Tree of life - life, the universe and everything

Note: these articles have been published in The Mole, the supliment to Education in Chemistry produced by The Royal Society of Chemistry.

Tree of Life [1] is the haunting story of life in 1950's Texas and a family's struggle to come to terms with the death of a loved one. However, embedded within the film are also a series of short, yet stunningly beautiful visual explorations of crucial events in the world's evolution. Ultimately the film is about birth, growth, death, religion and evolution. In these 'visions' we go back thousands of millions of years to witness star formation. We see the Earth form from the accretion of smaller planetesimals. Next, simple molecules form leading to the oceans and more complex structures. Then primitive cells appear and we see something akin to bacteria division taking place. Sea creatures move onto land ... dinosaurs appear ... an asteroid falls to Earth ...

Perhaps the most important of all the epochs is when life first emerged from the early seas - the primordial 'soup' as it is sometimes called. What do we know about the chemistry of this stage? The first 'life' might have been very different from today's simplest cell or bacteria. Current thinking is that once a suitably complex molecule formed - one that could copy and replicate itself - then essentially life had also started [2].

In 1952 Stanley Miller and Harold Urey wanted to investigate how the basic building blocks of complex biological molecules might have been created on the early Earth. They setup a sterile glassware apparatus and introduced water, methane, ammonia and hydrogen to represent the Earths early atmosphere (Note: it is thought that an oxygen rich atmosphere appeared much later). To simulate lightening in the primitive Earth's atmosphere an electrical spark was continuously maintained. What they found surprised them. Within a day the flask had turned pink and in a week 10% of the carbon was found to be in organic compounds. Even in this short time quite large / complex molecules had been created including sugars, lipids and simple amino acids such as glycine. In 2007 a box of some of the original samples were rediscovered. Modern analysis revealed an even greater range of structures to be present, including many amino acids [3].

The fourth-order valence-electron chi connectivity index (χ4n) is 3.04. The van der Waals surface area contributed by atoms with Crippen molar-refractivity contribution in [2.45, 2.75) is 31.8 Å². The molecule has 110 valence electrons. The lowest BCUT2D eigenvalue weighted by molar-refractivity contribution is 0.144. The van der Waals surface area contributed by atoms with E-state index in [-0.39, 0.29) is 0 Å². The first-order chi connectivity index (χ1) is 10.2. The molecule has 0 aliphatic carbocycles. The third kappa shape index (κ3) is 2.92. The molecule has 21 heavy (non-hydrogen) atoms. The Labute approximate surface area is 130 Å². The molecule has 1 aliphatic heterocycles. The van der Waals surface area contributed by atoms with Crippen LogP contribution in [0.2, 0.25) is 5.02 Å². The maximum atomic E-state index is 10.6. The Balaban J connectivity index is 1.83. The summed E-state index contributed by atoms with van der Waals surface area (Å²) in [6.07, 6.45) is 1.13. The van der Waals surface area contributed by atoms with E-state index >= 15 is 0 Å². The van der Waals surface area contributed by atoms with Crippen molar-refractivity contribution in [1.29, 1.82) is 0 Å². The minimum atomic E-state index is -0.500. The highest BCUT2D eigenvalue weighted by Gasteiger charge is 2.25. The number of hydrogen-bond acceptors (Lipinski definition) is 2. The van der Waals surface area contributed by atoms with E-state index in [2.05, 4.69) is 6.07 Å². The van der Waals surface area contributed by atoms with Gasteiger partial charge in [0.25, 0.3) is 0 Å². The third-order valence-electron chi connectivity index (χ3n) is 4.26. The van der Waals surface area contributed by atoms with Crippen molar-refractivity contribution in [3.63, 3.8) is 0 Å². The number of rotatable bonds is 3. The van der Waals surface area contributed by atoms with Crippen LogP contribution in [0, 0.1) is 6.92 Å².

From the starting materials many pathways are possible, for glycine for example:
H2O → H2 + O (e.g. by UV radiation)
CH4 + NH3 → HCN + 3H2
CH44+ 2O → CH2O + H20
CH2O + HCN + NH3 → NH2CH2CN + H20
NH2CH2CN + 2H20 → NH3 + NH2CH2COOH (glycine)

Of course the film does not go into these technical details but what we see beautifully presented in these haunting scenes is an intriguing and unique Hollywood account of Earth's evolution.

References and Links
[1] Tree of Life, 20th Century Fox, 2011
[2] The History of Life, M J Benton, OVSI, 2008. ISBN 978 0 19 922632
Also see Keosians classic work 'The Origin of Life', 1965
Also see 'The TNA world before RNA', Chemistry World, Feb. 2012
[3] Miller's legacy: new clues to origins of life, Chemistry World, Oct. 2008


How teachers can use these articles in a lesson

Why Hollywood Science

Open University Hollywood Science web site

Call for clips - do you have a film clip that needs investigating?


Dr Jonathan Hare, The University of Sussex
Brighton, East Sussex. BN1 9QJ.

home | diary | whats on | CSC summary | latest news